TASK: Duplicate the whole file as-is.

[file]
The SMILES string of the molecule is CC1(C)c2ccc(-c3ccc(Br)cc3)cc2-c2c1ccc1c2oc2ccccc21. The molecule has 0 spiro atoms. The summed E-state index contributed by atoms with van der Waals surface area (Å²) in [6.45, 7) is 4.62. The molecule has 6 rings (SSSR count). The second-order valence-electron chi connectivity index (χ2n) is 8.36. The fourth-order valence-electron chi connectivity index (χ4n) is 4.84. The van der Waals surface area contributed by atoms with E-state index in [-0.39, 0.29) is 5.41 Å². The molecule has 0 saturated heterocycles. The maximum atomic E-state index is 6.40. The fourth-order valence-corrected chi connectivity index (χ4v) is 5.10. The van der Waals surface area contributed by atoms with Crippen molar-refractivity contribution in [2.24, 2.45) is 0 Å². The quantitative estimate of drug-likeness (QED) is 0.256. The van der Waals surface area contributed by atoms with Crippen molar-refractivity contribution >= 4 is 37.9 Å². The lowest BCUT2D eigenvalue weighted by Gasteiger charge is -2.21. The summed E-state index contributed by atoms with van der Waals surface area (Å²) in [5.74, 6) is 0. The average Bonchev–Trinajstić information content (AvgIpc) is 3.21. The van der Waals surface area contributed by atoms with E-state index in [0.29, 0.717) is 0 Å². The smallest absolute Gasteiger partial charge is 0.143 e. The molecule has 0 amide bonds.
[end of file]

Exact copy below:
The SMILES string of the molecule is CC1(C)c2ccc(-c3ccc(Br)cc3)cc2-c2c1ccc1c2oc2ccccc21. The molecule has 0 spiro atoms. The summed E-state index contributed by atoms with van der Waals surface area (Å²) in [6.45, 7) is 4.62. The molecule has 6 rings (SSSR count). The second-order valence-electron chi connectivity index (χ2n) is 8.36. The fourth-order valence-electron chi connectivity index (χ4n) is 4.84. The van der Waals surface area contributed by atoms with E-state index in [-0.39, 0.29) is 5.41 Å². The molecule has 0 saturated heterocycles. The maximum atomic E-state index is 6.40. The fourth-order valence-corrected chi connectivity index (χ4v) is 5.10. The van der Waals surface area contributed by atoms with Crippen molar-refractivity contribution in [2.24, 2.45) is 0 Å². The quantitative estimate of drug-likeness (QED) is 0.256. The van der Waals surface area contributed by atoms with Crippen molar-refractivity contribution >= 4 is 37.9 Å². The lowest BCUT2D eigenvalue weighted by Gasteiger charge is -2.21. The summed E-state index contributed by atoms with van der Waals surface area (Å²) in [5.74, 6) is 0. The average Bonchev–Trinajstić information content (AvgIpc) is 3.21. The van der Waals surface area contributed by atoms with E-state index in [0.29, 0.717) is 0 Å². The smallest absolute Gasteiger partial charge is 0.143 e. The molecule has 0 amide bonds.